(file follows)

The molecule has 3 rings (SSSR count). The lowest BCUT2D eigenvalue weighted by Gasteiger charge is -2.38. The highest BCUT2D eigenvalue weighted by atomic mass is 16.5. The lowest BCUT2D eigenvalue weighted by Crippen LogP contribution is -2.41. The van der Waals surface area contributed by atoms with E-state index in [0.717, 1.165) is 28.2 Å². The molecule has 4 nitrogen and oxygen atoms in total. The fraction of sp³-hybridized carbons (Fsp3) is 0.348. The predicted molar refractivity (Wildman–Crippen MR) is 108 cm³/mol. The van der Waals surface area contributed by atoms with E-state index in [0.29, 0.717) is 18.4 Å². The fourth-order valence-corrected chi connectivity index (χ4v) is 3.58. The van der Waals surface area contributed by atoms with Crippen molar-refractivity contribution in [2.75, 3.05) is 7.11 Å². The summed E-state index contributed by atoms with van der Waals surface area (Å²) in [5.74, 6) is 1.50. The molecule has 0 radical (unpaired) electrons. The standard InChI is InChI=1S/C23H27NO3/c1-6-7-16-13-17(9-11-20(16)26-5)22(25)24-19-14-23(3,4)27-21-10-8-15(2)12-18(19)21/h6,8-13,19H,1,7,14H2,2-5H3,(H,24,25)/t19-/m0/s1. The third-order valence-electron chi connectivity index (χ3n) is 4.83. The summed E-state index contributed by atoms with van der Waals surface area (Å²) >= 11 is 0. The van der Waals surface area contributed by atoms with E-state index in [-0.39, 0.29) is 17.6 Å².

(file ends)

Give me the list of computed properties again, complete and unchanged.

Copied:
The molecule has 3 rings (SSSR count). The lowest BCUT2D eigenvalue weighted by Gasteiger charge is -2.38. The highest BCUT2D eigenvalue weighted by atomic mass is 16.5. The lowest BCUT2D eigenvalue weighted by Crippen LogP contribution is -2.41. The van der Waals surface area contributed by atoms with E-state index in [0.717, 1.165) is 28.2 Å². The molecule has 4 nitrogen and oxygen atoms in total. The fraction of sp³-hybridized carbons (Fsp3) is 0.348. The predicted molar refractivity (Wildman–Crippen MR) is 108 cm³/mol. The van der Waals surface area contributed by atoms with E-state index in [0.29, 0.717) is 18.4 Å². The fourth-order valence-corrected chi connectivity index (χ4v) is 3.58. The van der Waals surface area contributed by atoms with Crippen molar-refractivity contribution in [2.75, 3.05) is 7.11 Å². The summed E-state index contributed by atoms with van der Waals surface area (Å²) in [5.74, 6) is 1.50. The molecule has 0 radical (unpaired) electrons. The standard InChI is InChI=1S/C23H27NO3/c1-6-7-16-13-17(9-11-20(16)26-5)22(25)24-19-14-23(3,4)27-21-10-8-15(2)12-18(19)21/h6,8-13,19H,1,7,14H2,2-5H3,(H,24,25)/t19-/m0/s1. The third-order valence-electron chi connectivity index (χ3n) is 4.83. The summed E-state index contributed by atoms with van der Waals surface area (Å²) >= 11 is 0. The van der Waals surface area contributed by atoms with E-state index in [-0.39, 0.29) is 17.6 Å².